• The World Economic Forum estimated that in 2015, the retirement savings gap (the amount of pension income to maintain 70% of pre-retirement purchasing power) in eight countries – the U.S., U.K., the Netherlands, Australia, Canada, India, and Japan – amounted to $70 trillion. Underfunded government pension schemes account for 75% of this gap. This total gap will increase to $400 trillion ceteris paribus by 2050. Likewise, Citigroup estimates that the 20 biggest OECD economies face public pension debt of $78 trillion, or 190% of their GDP.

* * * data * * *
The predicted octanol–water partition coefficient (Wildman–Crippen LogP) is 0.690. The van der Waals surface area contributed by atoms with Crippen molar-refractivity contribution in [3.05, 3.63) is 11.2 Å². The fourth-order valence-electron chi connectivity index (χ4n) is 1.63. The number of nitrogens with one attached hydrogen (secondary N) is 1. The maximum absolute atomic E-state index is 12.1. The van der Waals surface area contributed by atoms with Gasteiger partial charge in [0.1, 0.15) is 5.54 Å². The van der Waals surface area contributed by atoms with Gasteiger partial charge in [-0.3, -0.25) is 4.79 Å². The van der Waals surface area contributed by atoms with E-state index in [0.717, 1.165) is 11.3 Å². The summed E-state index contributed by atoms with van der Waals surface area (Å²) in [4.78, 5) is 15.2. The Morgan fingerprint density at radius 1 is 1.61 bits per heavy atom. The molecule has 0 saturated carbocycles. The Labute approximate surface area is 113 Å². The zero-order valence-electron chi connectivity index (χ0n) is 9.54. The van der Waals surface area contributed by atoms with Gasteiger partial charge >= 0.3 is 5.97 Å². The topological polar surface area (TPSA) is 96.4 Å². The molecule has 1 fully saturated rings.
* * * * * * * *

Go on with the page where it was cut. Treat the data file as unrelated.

Connecting the dots

In traditional societies, people have children at least partly as insurance against falling into poverty and lack of resources when they would not be able to work anymore. Modern societies have set up formal social security systems and pension schemes to provide a structural solution to this problem, and to distribute individual risk across societies. When defined as being able to maintain a reasonable degree of pre-retirement purchasing power, many people around the world still face insufficient funds when they stop working. In emerging markets, this is primarily because social security systems are non-existent, such as in Africa or India, or largely underdeveloped hence unable to maintain citizens’ lifestyles and consumption patterns, as in China. However, many citizens in the West are also facing a significant retirement savings gap.